Return to Jerusalem- Rebuilding the Walls

11_Return Rebuilding WallsScripture Reference: Nehemiah 1-8

Story Overview: After nearly one hundred years back in Jerusalem, the city walls were still in ruins. Nehemiah was the cupbearer to King Artaxerxes. He asked the king for help and went to Jerusalem to rebuild the walls. The neighbouring countries complained and threatened Nehemiah, trying to distract him, but he kept to his purpose and finished the job.

Suggested Emphasis: Continue to do what is right even if people try to stop us.

Background Study Way to Introduce the Story The Story
Review Questions Craft and Activity Ideas Online Resources

Background Study:

In 445 B.C. when Nehemiah arrived in Jerusalem, Jewish exiles from Babylonia had been there for nearly one hundred years. Some improvements in the city had been made. Under the leadership of Zerubbabel, a new temple had been built. Under the leadership of the scribe, Ezra, the Law of Moses had been brought back into force. But the walls and gates of the city were much as the Babylonians had left them after sacking the city in 586 B.C.

Nehemiah’s moonlight inspection around the city’s south end confirmed what he had been told earlier by his brother Hanani: no one yet had assumed the leadership in repairing Jerusalem’s defences. Taking advantage of his position as an official in the Persian court, Nehemiah had asked King Artaxerxes I for permission to return to his homeland and for help in rebuilding Jerusalem’s walls. Artaxerxes granted these requests.

The Jews in Jerusalem readily agreed to cooperate with Nehemiah’s plan. But some others were not so pleased by it. The leader of the opposition was Sanballat, governor of Samaria (north of Judah). Sanballat’s main allies were Tobiah, governor of Ammon (east of Judah), and Geshem, leader of a league of Arab tribes that had occupied Moab and Edom (southeast of Judah).

Virtually surrounding Judah, these enemies did not ridicule Judah to be humorous. Their mocking was meant to threaten. They knew that rebuilt walls around Jerusalem might signal a rise in Judah’s military might – and a danger to themselves.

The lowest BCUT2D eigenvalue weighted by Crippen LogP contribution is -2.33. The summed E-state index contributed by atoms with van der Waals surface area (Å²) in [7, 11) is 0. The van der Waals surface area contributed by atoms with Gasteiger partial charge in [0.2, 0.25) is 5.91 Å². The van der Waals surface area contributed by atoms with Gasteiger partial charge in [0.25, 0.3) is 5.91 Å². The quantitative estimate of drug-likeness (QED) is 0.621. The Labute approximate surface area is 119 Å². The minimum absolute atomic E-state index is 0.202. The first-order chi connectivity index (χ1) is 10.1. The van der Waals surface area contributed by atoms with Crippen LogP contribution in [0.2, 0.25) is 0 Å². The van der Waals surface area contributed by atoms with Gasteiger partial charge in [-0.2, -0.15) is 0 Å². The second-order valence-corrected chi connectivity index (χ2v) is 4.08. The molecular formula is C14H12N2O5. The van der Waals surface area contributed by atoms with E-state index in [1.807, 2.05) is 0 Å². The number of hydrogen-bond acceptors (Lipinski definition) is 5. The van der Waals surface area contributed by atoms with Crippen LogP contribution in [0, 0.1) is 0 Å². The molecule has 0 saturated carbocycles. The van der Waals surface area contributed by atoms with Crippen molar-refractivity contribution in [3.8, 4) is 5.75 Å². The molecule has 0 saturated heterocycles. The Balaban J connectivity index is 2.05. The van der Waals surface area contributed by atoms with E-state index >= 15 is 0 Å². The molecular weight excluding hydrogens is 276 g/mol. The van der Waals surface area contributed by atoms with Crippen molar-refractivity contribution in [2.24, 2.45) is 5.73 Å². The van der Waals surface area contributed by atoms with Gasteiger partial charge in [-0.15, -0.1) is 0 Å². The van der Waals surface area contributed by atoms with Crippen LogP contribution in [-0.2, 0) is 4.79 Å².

Nehemiah’s purpose for rebuilding the walls was not primarily to end the city’s vulnerability. He wanted to end the disgrace to God caused by the holy city’s being partly in disrepair. Even though opposition to the rebuilding intensified, the Jews persevered. And in a remarkably short period, by early October 445 B.C., they made the defences whole again. Their success brought honour to God in the eyes of the very people who had been their opponents.

After the walls were completed Nehemiah encouraged the people to settle in the city. Finally, all of the people assembled and Ezra read the word of the Lord as they stood and listened. Many people wept at this sacred occasion but Nehemiah told them to celebrate and enjoy. “Do not grieve, for the joy of the Lord is your strength” (Nehemiah 8:10).


Way to Introduce the Story:

Play a version of “red light/green light. Tell the children that you will call out the name of a good activity (something that makes God happy). When you hold up the green light (a circle of green paper) they are to act out the good thing. When you hold up the red light (a circle of red paper) they are to “freeze” and stop doing the good thing until you hold the green light up again. “Good things” might include things like sweeping the floor to help mom, washing the dishes, picking flowers for someone, writing a note of encouragement on the computer, etc. After a few rounds talk about the fact that God likes us to do good things but sometimes people try to stop us. It’s like they are the red light.

The Story:

Nehemiah was a Jew but he did not live in Jerusalem. He lived in Persia where he worked in the palace. Nehemiah had a very important job. He was the cupbearer for the king. Sometimes bad people put poison in the king’s drinking cup. Nehemiah’s job was to always taste the drink first to make sure there was no poison

Even though Nehemiah had never been to Jerusalem he really wanted to go. His brother had been to Jerusalem and had told Nehemiah all about it. Nehemiah’s brother said that even though the temple had been built in Jerusalem there was something very important still missing. The big wall that used to surround Jerusalem still needed to be fixed. It was falling down and crumbled.